The word ‘horse’ means any horse, wild or domestic, of either gender. The word ‘mare’ describes a female horse. I guess you know that and want to know the distinguishing difference in terms of anatomy between a horse and a mare. The point is, though, that as mentioned, the word “horse” means both a stallion (a male horse that has not been castrated) and a mare. Therefore you can’t distinguish one from the other because one is part of the other.
I hope that I have explained that adequately. Obviously the distinguishing feature of a male horse is his penis. Anyone, horse expert or not, can see that very readily…as a piece of anatomy which distinguishes the male horse from the female. You don’t need to look for anything else in my opinion 🙂 !
Therefore, I have to conclude that the question in the title is poorly formulated, by which I mean it doesn’t work. I think the question is meant to ask what is the difference between a male and female horse and how you distinguish the difference but I’ve answered that question in very simplistic terms and I think the answer is a good one.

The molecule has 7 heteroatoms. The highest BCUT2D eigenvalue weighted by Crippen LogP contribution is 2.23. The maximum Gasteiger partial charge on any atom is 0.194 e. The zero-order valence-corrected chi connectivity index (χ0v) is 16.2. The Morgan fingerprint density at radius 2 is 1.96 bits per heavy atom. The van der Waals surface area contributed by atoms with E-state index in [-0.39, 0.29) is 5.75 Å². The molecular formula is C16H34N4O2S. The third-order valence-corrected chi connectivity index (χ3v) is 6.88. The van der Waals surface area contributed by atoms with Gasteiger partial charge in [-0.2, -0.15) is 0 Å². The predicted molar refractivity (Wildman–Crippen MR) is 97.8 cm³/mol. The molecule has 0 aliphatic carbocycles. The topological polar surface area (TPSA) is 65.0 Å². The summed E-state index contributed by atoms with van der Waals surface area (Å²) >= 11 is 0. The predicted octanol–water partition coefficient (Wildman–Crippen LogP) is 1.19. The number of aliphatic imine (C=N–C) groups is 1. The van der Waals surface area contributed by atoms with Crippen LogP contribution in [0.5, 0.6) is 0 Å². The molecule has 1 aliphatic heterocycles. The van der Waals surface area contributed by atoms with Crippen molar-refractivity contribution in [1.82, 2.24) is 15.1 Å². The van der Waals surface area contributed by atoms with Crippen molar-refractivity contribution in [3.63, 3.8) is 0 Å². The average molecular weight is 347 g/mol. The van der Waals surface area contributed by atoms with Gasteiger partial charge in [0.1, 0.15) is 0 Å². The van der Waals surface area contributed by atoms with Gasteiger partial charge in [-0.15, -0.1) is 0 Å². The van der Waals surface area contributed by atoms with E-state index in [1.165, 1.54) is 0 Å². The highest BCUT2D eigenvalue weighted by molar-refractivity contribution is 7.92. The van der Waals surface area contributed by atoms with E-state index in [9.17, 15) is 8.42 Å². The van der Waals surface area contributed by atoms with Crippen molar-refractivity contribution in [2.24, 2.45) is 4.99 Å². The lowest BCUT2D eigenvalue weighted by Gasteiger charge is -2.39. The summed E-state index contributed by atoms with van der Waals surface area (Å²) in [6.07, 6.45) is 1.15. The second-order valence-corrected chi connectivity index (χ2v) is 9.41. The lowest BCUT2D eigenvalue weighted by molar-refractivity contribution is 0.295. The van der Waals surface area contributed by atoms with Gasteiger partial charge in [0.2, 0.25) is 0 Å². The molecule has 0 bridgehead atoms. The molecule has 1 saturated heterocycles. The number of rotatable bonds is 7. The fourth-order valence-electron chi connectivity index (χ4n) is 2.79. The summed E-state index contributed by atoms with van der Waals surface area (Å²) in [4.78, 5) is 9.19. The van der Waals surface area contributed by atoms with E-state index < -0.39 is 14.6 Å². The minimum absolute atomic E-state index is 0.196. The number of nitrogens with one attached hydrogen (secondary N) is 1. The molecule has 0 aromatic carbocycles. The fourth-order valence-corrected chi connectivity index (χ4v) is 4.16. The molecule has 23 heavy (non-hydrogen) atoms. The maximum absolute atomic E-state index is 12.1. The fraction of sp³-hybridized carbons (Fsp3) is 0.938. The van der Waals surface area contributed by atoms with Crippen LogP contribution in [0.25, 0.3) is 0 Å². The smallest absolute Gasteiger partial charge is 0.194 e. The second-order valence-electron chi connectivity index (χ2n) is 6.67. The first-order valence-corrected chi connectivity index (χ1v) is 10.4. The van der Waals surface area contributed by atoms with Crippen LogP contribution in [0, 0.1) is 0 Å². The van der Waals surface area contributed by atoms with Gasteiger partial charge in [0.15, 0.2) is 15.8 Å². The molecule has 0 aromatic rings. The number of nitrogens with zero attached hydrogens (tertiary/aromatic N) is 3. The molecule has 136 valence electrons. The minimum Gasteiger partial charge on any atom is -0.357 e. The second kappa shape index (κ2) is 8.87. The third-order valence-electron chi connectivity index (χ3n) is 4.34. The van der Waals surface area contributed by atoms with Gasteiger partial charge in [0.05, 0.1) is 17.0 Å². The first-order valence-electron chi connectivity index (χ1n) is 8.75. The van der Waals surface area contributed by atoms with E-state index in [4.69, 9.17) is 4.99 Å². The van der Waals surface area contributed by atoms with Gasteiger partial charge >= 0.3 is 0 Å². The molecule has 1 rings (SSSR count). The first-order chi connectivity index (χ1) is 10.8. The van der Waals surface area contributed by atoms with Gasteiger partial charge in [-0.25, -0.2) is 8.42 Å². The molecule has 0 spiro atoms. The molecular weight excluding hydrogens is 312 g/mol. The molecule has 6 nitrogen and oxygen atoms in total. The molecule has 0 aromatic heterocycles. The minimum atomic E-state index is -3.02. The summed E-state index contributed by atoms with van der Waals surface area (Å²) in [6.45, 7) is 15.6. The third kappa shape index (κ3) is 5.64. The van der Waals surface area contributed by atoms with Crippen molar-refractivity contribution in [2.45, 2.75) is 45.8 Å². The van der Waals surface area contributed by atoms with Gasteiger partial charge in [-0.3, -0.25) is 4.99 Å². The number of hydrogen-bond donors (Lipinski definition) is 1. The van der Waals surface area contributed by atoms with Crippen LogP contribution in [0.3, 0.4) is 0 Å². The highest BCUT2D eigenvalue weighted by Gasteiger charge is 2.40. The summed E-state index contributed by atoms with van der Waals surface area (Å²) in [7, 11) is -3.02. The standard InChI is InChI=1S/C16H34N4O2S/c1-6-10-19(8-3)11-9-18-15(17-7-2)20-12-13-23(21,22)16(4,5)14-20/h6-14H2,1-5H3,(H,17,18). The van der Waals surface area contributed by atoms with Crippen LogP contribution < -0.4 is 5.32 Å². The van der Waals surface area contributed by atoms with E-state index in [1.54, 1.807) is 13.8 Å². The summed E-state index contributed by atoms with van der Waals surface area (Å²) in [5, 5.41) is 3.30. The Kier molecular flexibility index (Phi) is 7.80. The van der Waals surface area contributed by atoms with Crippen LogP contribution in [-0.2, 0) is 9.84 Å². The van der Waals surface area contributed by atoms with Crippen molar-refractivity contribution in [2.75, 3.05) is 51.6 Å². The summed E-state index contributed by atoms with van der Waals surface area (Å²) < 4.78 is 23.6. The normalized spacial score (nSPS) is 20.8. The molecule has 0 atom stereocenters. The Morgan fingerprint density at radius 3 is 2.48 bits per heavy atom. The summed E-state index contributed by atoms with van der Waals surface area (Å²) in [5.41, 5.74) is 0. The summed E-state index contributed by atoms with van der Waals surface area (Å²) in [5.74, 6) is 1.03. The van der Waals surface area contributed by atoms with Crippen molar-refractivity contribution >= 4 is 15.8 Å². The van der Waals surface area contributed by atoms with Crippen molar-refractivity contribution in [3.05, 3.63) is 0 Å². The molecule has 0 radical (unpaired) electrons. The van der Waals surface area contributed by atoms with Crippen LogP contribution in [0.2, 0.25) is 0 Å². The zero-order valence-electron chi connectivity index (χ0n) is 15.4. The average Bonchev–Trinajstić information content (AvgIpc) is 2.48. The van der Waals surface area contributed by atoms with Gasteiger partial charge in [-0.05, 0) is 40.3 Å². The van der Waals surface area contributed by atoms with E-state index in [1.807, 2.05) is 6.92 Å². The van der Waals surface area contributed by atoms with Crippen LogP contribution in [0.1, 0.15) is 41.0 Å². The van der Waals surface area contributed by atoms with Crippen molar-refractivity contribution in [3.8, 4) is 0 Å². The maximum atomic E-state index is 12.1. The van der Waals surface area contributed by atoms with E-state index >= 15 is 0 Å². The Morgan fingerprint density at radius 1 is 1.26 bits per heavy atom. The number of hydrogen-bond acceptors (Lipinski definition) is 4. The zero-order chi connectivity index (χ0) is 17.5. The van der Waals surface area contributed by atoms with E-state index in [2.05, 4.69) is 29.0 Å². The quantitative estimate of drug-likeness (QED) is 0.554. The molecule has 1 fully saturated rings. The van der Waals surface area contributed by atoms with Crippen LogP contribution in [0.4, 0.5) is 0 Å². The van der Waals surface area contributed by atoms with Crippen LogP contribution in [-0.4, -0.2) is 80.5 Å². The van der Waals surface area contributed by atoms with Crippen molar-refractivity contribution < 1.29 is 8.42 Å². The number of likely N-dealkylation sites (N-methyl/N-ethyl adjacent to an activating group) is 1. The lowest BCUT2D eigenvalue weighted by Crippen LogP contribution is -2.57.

I’ll quickly add the origins of the word “horse” and the word “mare”. It is believed, Dr Desmond Morris says, that the best theory for the origin of the word “horse” is that in ancient times a similar term (perhaps in a foreign language to English) meant “swift” or “running” and that from that word the current name has evolved. Morris says that this is reasonable seeing as the horse was primarily used in the early days as a means of getting around and improving mobility and therefore to refer to the horse as an animal which achieved this is sensible.
The origin of the word “mare” comes from the Anglo-Saxon word “mere” from which we obtained the modern name for a female horse. You can see that there was one evolutionary change in the word, the first ‘e’ being swapped for an ‘a’.
SOME MORE ON HORSES: